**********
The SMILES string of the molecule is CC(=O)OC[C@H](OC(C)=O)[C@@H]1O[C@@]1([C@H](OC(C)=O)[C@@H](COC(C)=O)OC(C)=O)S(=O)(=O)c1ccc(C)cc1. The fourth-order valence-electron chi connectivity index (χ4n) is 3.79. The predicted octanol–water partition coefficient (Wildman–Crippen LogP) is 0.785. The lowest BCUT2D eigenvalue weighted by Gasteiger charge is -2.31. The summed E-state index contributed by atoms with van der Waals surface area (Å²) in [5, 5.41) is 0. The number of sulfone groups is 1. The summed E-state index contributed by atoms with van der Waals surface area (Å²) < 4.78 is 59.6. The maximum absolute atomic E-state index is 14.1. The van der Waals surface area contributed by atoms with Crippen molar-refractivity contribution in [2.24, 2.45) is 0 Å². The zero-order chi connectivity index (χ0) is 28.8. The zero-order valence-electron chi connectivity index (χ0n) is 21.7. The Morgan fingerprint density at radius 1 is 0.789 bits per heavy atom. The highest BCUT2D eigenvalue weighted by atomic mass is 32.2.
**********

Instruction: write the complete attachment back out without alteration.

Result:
The SMILES string of the molecule is CC(=O)OC[C@H](OC(C)=O)[C@@H]1O[C@@]1([C@H](OC(C)=O)[C@@H](COC(C)=O)OC(C)=O)S(=O)(=O)c1ccc(C)cc1. The fourth-order valence-electron chi connectivity index (χ4n) is 3.79. The predicted octanol–water partition coefficient (Wildman–Crippen LogP) is 0.785. The lowest BCUT2D eigenvalue weighted by Gasteiger charge is -2.31. The summed E-state index contributed by atoms with van der Waals surface area (Å²) in [5, 5.41) is 0. The number of sulfone groups is 1. The summed E-state index contributed by atoms with van der Waals surface area (Å²) < 4.78 is 59.6. The maximum absolute atomic E-state index is 14.1. The van der Waals surface area contributed by atoms with Crippen molar-refractivity contribution in [2.24, 2.45) is 0 Å². The zero-order chi connectivity index (χ0) is 28.8. The zero-order valence-electron chi connectivity index (χ0n) is 21.7. The Morgan fingerprint density at radius 1 is 0.789 bits per heavy atom. The highest BCUT2D eigenvalue weighted by atomic mass is 32.2.